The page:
How Do You Keep Your Skin Healthy?

At Omniya Clinic in London

The skin is the human’s body largest organ. But it does more than keeping us looking good. Effectively, the skin protects us. As well as keeping our internal organs in place and supporting the skeleton, its three layers also protect our internal organs from excessive temperatures, damaging sunlight and harmful chemicals.

Your skin is also a huge sensory organ to, packed with nerves. Effectively, the skin is a tool that the brain uses to stay in touch with the environment around it. For example, in an environment that is too hot, your skin will send a message to your brain that you need to move away to somewhere cooler, just as you will want to find warmth if you are too cold.

Many skin experts also believe that the skin is an outward sign of how well or healthy you are at a given time. With the right balance of nutrients, hydration, exercise and sleep, your skin will look and feel plump and healthy.

But you will notice when you have been unwell, your skin displays all the tell-tale signs of imbalance, just like your hair and nails can. Your skin may be dry, rough to the touch and also itchy in places. Getting it back to a plump softness takes time, as well as changing your diet and rehydrating.

The skin, just like other organs, can suffer from blemishes and other ailments, some of which need medical attention. And that’s where a dermatologist and the science of dermatology comes in.

dermatology treatments in London

The Biology Of The Skin

Your skin is a truly wonderful and complex organ, the mechanics of which we are still discovering. What we do know is that the skin is made up of three layers, all of which combine to play an important role in protecting the body.

The Epidermis

The outermost layer is the epidermis. This is mainly composed of cells called keratinocytes. They are made from a tough protein called keratin which is also found in hair and nails.

Keratinocytes form several layers and are constantly growing outwards. The exterior cells eventually die and flake off. It takes around five weeks for the newly created cells in the deeper layers to find their way to the surface. This is why when your skin is in poor condition, it takes time to see the results of dietary changes and, in many cases, treatments and skin therapies too.

The thickness of the layer of dead cells on the outer skin varies. This stratum corneum, also known as the horny layer is thicker on some parts of the body – on the soles of the feet, for example, this horny layer is ten times thicker than the skin around your eyes. This layer plays an important role in that it harbours defensive cells which alert your immune system if there are viruses or other infectious agents on the skin.

The Dermis

The middle layer sandwiched between the outer and deep inner layer of skin is called the dermis. This layer adds strength and elasticity to the skin, largely thanks to fibres known as collagen and elastin.

Blood vessels are also prominent in this layer, helping to regulate body temperature. If you are too hot, it will increase blood flow to the skin so that heat can be released – this is the reason why when you exercise, your skin may redden. When you are too cold, it will restrict blood flow to prevent heat loss, the reason why your skin can look pale, white or takes on a blue tinge when you are cold.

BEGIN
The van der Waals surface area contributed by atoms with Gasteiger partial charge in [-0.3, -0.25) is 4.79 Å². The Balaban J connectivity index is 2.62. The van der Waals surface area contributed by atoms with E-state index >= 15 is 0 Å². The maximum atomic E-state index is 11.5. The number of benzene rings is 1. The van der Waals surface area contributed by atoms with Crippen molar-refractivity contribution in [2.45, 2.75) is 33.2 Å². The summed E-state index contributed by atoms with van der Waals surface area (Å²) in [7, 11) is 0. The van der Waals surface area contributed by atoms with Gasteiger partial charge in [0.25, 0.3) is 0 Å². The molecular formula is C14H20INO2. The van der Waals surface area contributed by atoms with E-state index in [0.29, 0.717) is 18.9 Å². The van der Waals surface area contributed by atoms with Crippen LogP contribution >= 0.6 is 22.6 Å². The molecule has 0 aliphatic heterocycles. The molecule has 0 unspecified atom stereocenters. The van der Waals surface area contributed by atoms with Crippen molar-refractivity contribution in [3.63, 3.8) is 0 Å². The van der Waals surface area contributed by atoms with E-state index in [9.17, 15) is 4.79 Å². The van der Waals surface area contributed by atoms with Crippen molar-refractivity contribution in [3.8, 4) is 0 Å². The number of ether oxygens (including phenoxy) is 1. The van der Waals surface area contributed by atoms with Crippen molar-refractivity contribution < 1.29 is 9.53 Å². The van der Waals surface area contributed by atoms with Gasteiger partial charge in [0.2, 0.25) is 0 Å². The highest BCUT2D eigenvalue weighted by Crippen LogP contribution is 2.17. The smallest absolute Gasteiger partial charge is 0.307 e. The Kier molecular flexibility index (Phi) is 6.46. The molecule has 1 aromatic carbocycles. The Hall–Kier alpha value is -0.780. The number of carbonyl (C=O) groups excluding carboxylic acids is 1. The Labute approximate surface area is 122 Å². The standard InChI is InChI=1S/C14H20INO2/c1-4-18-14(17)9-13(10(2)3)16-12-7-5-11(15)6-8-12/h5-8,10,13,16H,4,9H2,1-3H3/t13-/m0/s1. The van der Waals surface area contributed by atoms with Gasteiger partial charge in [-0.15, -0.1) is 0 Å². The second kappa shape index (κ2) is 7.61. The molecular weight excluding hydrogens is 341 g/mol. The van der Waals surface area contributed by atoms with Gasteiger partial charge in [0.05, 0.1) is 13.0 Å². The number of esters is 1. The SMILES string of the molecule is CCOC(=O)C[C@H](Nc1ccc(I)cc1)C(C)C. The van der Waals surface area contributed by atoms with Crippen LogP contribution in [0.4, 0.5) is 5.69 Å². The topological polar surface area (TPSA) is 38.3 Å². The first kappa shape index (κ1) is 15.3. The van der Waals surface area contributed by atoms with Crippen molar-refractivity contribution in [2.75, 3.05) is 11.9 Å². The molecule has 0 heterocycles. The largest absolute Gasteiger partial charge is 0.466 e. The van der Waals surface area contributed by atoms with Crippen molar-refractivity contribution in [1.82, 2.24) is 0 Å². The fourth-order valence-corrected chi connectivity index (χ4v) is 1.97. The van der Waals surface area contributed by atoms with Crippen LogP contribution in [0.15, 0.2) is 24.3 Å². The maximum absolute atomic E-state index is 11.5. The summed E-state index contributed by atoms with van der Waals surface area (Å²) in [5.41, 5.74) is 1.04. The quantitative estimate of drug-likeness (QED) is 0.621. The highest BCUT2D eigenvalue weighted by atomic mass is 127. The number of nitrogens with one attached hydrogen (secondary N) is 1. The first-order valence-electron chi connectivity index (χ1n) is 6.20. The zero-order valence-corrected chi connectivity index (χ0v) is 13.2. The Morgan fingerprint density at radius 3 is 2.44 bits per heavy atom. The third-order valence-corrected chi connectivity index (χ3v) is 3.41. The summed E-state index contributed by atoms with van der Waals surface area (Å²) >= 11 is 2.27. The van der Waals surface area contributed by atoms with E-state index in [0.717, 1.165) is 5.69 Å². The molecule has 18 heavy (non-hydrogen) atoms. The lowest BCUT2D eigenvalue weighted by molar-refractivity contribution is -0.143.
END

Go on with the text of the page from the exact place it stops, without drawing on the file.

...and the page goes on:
There are also a plethora of nerves in this layer too, all of which transfer messages to the brain about touch, temperature and pain.

The dermis is also jam-packed with hair follicles and glands. Sweat glands, for example, help regulate your internal temperature. Apocrine glands develop during puberty and produce the scented sweat that is linked to sexual attraction. The sebaceous glands secrete sebum, the oil-like substance that lubricates hair and skin.

The Subcutis

The third layer of skin is deeper still and is often described as a seam of fat laid down as a fuel reserve in times of food shortage. It also works as an insulating layer, as well as a malleable cushion that absorbs knocks and falls.

The complexity of the skin as an organ means we are yet to fully understand why some people’s skin reacts differently to agents and chemicals. This is why it makes sense to consult with a dermatologist. They have an in-depth specialist knowledge of the skin and can relate these to you and how your skin has a tendency to react to different agents and environments.

Why You Might Need More Than One Dermatology Treatment

As we’ve said, the skin is a complex organ, one that varies in its reactions from one person to another. In other words, your skin is very much unique to you.

No one knows why one person has acne-prone skin whilst another person is prone to blemishes or pigmentation, for example.

Skin treatments are effective but they need to be tailored to you and, more importantly, you may find that you need a course of treatment to improve and manage your skin condition.

As well as treatment with our dermatologist, you may find that making some lifestyle changes may also help. Finding food triggers, for example, is a course of action many dermatologists take when deciding on the best course of treatment.

Who Would Not Be Suitable For Dermatology Treatments?

Not all skin treatments are suitable for everybody. For example, if you are pregnant or breastfeeding, there are some treatments which are best left until after pregnancy. If you are taking certain types of medication or have underlying health issues, such as diabetes, there may be some skin treatments which are not suitable.

Our dermatologist will discuss all your treatment options, using the consultation as an opportunity to assess your skin health and the options open for helping to alleviate, manage or effectively deal with the problem.

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